Bowsers, Revisited *
Dogs are cool people. I was raised in a household with nine kids, but no dogs. We had a dog all right, but not in the “house”hold, only outside. My folks figured there was enough chaos as it was, without throwing critters into the mix. So, even though we frequently joined our bowsers outside for the night, our doggies were not allowed to reciprocate, and join us under the same roof. After all, the temperature at night, in SoCal, was far more inviting outside, than inside, back in the pre-air conditioned 60’s.
When we moved up here to Bell Springs Road, my sistah gave us a mixed breed Australian Shepherd named G’Day. She was the sweetest little hound that ever you did want to be around, but she was an eighty-percent-outside dog, allowed in only at night, when the temperature outside, created the need for refuge. Even then, I trained G’Day to remain within the five or six feet radius of the door.
When G’Day took that final trip Down Under, we acquired Hazel, our golden retriever. She also remained within the immediacy of the back door, only she probably spent half of her life inside, most of the winter, and even times in the fall and spring, when things were dicey (Remember Dicey seventh graders?). Of course, the boys thought I was inhumane, because Hazel was not allowed to roam within the house, but I just had my childhood attitude about dogs in the house, getting in the way.
Then came the current Australian shepherd, Clancy, no mixed-breed he, but a pure-bred merle, who is exquisitely beautiful. He broke the kitchen door barrier, and became a full-time resident in the house, until such time as his thick fur jacket, makes it imperative that he seek the shade of the north-facing side of the house, where he burrows into the cool soil along the foundation, and snoozes.
And for the grand finale, we have Dozer, our English Bulldog. He actually belongs to Lito, but when he first arrived, he brought the series of lightning strikes, known locally as the 2008 Mendocino Lightning Complex, with him. Talk about an entrance! There were 129 fires in Mendo County alone, half of which I am sure, Lito and Benny extinguished on their own, but that would be the dad in me. I admire people who risk their lives, so that maybe my house might stand to see another winter. Allow me to assure you, when one of those 129 fires started near Leggett, and headed for us over the course of those long June days, it left us slightly off-balance, with a lingering sense of doom. Nothing brings on that impending sense of doom, like ashes falling all around you in the blistering summer heat.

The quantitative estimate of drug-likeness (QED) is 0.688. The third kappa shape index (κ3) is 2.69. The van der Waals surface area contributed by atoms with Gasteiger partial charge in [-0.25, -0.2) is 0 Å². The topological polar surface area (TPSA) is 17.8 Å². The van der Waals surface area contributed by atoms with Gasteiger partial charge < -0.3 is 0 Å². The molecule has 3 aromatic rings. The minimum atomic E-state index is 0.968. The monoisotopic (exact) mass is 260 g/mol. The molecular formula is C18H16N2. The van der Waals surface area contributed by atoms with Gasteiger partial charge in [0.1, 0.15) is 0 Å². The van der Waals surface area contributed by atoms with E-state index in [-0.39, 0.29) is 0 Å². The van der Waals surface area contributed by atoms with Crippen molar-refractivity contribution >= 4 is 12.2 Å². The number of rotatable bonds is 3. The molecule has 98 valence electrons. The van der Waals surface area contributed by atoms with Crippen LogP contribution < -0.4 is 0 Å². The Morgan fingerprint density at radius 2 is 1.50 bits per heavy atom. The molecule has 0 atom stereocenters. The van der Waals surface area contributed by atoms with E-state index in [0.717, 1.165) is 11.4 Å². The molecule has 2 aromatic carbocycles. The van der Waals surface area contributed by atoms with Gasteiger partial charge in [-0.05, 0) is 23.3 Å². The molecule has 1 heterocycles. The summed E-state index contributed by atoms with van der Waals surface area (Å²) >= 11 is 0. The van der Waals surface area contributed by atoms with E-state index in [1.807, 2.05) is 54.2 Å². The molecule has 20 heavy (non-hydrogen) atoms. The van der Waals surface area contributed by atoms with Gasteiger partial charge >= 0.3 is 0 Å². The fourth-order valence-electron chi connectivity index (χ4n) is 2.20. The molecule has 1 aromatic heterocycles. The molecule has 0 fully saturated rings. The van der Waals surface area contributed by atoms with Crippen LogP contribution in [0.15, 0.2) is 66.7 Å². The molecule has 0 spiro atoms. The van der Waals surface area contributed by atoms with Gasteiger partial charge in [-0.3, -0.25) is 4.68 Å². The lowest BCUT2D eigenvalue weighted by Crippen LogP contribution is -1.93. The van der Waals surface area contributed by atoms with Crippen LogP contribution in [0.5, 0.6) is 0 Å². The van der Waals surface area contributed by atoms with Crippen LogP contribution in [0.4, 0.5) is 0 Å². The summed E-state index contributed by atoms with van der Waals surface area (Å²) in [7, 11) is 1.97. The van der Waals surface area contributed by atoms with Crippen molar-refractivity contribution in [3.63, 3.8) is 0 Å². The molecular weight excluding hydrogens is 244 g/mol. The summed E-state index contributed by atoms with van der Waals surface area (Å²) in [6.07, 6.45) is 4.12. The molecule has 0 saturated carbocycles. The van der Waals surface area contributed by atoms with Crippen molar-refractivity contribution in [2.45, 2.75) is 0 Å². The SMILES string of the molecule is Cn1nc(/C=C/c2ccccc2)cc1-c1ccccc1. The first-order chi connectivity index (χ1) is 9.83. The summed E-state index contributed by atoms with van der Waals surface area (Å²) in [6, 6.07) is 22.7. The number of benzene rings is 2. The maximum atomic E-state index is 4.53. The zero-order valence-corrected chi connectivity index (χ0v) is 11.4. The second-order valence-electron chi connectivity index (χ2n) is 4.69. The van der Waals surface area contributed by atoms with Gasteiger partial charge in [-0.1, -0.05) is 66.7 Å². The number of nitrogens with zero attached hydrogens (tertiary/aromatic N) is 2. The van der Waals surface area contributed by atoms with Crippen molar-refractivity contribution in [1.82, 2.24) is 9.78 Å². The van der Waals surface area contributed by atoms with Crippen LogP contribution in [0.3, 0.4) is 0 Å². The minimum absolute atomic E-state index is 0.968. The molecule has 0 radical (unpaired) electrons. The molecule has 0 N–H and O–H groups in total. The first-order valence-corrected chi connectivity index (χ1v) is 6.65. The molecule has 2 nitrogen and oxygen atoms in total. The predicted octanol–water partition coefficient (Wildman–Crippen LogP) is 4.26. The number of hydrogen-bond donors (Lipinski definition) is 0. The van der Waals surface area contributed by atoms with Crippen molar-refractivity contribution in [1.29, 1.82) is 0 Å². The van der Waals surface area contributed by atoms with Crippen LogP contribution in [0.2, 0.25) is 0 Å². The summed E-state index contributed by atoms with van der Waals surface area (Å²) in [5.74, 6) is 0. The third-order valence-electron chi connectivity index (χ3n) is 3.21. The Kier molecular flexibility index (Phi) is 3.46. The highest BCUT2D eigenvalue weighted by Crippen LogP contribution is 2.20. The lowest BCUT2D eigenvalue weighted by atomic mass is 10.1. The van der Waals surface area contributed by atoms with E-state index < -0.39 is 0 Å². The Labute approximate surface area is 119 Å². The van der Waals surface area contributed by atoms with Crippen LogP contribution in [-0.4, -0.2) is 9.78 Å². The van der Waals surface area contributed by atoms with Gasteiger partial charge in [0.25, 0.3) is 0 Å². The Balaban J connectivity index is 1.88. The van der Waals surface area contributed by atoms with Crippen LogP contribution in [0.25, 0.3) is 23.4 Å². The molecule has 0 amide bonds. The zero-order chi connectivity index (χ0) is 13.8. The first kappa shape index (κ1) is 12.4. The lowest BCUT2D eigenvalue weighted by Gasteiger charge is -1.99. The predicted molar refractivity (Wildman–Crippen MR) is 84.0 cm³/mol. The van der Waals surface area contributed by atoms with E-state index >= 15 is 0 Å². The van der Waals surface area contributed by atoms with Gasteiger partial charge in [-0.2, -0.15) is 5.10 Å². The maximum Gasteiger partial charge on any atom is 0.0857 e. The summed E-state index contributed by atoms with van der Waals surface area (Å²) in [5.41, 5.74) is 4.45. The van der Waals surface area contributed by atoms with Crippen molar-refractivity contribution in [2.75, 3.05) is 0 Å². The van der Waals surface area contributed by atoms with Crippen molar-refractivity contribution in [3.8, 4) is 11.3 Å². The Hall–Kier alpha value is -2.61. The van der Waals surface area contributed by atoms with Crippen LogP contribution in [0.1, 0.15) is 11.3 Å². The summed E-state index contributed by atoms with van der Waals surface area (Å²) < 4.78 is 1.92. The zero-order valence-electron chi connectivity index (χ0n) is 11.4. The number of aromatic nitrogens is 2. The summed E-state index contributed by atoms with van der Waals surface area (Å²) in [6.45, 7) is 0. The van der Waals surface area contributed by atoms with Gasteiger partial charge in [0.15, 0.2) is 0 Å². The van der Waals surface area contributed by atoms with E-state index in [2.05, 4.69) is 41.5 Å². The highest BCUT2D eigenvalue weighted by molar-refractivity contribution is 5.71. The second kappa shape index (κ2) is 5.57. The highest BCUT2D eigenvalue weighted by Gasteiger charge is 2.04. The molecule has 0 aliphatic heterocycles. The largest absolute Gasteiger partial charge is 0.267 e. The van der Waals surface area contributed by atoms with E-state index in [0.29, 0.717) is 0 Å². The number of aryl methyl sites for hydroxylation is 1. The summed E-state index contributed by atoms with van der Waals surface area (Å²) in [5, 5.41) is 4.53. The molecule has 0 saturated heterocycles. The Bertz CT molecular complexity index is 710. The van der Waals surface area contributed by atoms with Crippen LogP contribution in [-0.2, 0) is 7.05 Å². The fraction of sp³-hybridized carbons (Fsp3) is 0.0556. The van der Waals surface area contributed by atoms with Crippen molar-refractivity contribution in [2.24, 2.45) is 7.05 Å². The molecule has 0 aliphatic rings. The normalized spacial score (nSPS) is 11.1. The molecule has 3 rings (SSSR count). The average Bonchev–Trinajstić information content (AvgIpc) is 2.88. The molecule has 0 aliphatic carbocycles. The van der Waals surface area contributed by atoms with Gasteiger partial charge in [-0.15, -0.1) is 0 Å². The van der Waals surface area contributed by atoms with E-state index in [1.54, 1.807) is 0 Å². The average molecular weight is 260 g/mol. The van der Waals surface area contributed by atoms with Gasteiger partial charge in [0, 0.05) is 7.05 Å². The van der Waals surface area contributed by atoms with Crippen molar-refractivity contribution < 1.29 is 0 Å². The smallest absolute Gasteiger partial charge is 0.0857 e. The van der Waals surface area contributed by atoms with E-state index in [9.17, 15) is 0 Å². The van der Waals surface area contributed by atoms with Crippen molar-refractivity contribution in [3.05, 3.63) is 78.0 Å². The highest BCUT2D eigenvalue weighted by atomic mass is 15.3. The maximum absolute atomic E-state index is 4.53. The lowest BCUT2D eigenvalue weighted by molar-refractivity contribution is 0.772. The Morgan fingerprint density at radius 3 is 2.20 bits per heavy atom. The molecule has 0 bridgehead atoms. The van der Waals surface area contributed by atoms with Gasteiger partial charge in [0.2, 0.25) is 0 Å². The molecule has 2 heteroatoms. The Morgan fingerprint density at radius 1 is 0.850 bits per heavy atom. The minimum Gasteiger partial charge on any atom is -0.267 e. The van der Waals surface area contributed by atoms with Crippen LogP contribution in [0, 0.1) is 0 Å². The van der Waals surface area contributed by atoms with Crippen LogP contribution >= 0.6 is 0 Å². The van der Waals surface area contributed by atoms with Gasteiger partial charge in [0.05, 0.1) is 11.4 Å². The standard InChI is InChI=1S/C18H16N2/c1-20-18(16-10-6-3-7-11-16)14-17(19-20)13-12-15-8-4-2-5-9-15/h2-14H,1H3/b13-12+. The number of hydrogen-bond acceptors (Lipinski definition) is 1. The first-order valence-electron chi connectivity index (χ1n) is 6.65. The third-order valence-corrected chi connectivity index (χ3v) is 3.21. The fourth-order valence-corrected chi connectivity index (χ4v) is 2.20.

Dozer not only roams the house as he pleases, he also-gasp!-sleeps on our bed at night (and whenever he darn sure wants.) How that happened, I don’t have a clue, he boldly lied. Actually, when he first came, he was still a pup, and well, he, uh, whined and howled, and whimpered and did what puppies are programmed to do, and our hearts went out to the little guy. He ended up on the bed.
That was when he was this cute little butterball. Well that butterball has become a lard-butt. Fifty-three pounds of dead weight, often strategically located between the two of us, :( , as he snorts, snuffles, snerts * and snores his way through the night. Trying to wrestle enough of the blankets away from under him to cover me, is a battle I would rather leave to the Marine Corps. I know it leaves me battle-fatigued.
As the paradigms continue to shift for me, after emerging from the mist of my 48 years of panic attack syndrome, * dogs have transmogrified from “dogs” to “pals.” I would venture to guess that most of you already place “dogs” in this category, but I am a recent convert. I now view my two bowsers as pals. To not walk them up to the top of the driveway each morning, about a twenty minute round trip, spitting defiantly into the throes of a hurricane, should that be necessary, would be heresy.
You know all those years I read “Where the Red Fern Grows” to you guys? Well, as much as the story sells itself, I had to feign enthusiasm for Old Dan and Little Ann, as “dogs.” I remember a revered colleague of mine, relaying her inability to keep from crying when, well you know when. I never had issues with that, while reading aloud to every sixth grader, who fell into my clutches.
Well guess what? Recently, the new me went to my pool room bookshelf, and snagged one of my copies of WTRFG, and I did another read. And I have to tell you this. I could NEVER read that book out loud to you again. I would be crying like a baby.
* I did a piece from Ireland, entitled Bowsers, which chronicled my encounter with Nell, the village dog You can reach it here: http://markyswrite.blogspot.com/2011/09/ireland-bowsers.html. If you were to hunt for it on my blog, go to September. In the twelve days I was there, I wrote 34, 500 words, to attempt in some willy-nilly manner, to convey the depth of my emotion, at being in this tiny jewel of a magic kingdom.
* Don’t try this on your own, folks, but this word just fits perfectly here, even if I can’t find the stupid thing in any dictionary in my house.
* I wrote about freeing myself from panic attack syndrome, in a piece called "Six Days a Week." It is the first thing posted on my blog. I wrote it in a day, last March, and have since written everything on my blog, more than two hundred and fifty pieces, many of them 25 or 30 pages.